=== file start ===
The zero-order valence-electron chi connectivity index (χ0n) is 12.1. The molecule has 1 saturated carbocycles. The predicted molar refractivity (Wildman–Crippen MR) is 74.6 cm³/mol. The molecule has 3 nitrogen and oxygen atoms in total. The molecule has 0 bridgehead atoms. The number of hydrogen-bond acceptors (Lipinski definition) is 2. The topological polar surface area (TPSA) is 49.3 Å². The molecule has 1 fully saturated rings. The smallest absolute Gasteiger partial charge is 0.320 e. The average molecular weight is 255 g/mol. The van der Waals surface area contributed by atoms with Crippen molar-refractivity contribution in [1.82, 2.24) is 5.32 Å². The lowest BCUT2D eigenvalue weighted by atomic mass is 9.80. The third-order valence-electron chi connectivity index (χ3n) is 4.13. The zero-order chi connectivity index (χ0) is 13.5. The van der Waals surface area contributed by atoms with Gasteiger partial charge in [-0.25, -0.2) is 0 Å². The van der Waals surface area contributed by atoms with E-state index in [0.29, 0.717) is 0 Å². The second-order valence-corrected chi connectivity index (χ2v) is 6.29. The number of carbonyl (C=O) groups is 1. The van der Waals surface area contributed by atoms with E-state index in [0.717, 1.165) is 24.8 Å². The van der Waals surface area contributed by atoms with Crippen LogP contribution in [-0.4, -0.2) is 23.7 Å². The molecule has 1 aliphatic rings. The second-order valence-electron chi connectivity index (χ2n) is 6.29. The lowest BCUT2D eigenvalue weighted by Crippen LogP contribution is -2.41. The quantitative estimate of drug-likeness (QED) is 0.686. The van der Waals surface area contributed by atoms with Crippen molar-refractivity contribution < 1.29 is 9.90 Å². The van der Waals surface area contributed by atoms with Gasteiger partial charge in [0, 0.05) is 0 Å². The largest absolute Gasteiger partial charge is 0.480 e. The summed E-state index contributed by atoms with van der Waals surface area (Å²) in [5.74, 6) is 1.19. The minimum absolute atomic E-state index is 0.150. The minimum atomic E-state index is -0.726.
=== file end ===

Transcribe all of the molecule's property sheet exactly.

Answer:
The zero-order valence-electron chi connectivity index (χ0n) is 12.1. The molecule has 1 saturated carbocycles. The predicted molar refractivity (Wildman–Crippen MR) is 74.6 cm³/mol. The molecule has 3 nitrogen and oxygen atoms in total. The molecule has 0 bridgehead atoms. The number of hydrogen-bond acceptors (Lipinski definition) is 2. The topological polar surface area (TPSA) is 49.3 Å². The molecule has 1 fully saturated rings. The smallest absolute Gasteiger partial charge is 0.320 e. The average molecular weight is 255 g/mol. The van der Waals surface area contributed by atoms with Crippen molar-refractivity contribution in [1.82, 2.24) is 5.32 Å². The lowest BCUT2D eigenvalue weighted by atomic mass is 9.80. The third-order valence-electron chi connectivity index (χ3n) is 4.13. The zero-order chi connectivity index (χ0) is 13.5. The van der Waals surface area contributed by atoms with Gasteiger partial charge in [-0.25, -0.2) is 0 Å². The van der Waals surface area contributed by atoms with E-state index in [0.29, 0.717) is 0 Å². The second-order valence-corrected chi connectivity index (χ2v) is 6.29. The number of carbonyl (C=O) groups is 1. The van der Waals surface area contributed by atoms with E-state index in [0.717, 1.165) is 24.8 Å². The van der Waals surface area contributed by atoms with Crippen LogP contribution in [-0.4, -0.2) is 23.7 Å². The molecule has 1 aliphatic rings. The second-order valence-electron chi connectivity index (χ2n) is 6.29. The lowest BCUT2D eigenvalue weighted by Crippen LogP contribution is -2.41. The quantitative estimate of drug-likeness (QED) is 0.686. The van der Waals surface area contributed by atoms with Crippen molar-refractivity contribution < 1.29 is 9.90 Å². The van der Waals surface area contributed by atoms with Gasteiger partial charge in [0, 0.05) is 0 Å². The largest absolute Gasteiger partial charge is 0.480 e. The summed E-state index contributed by atoms with van der Waals surface area (Å²) in [5.74, 6) is 1.19. The minimum absolute atomic E-state index is 0.150. The minimum atomic E-state index is -0.726.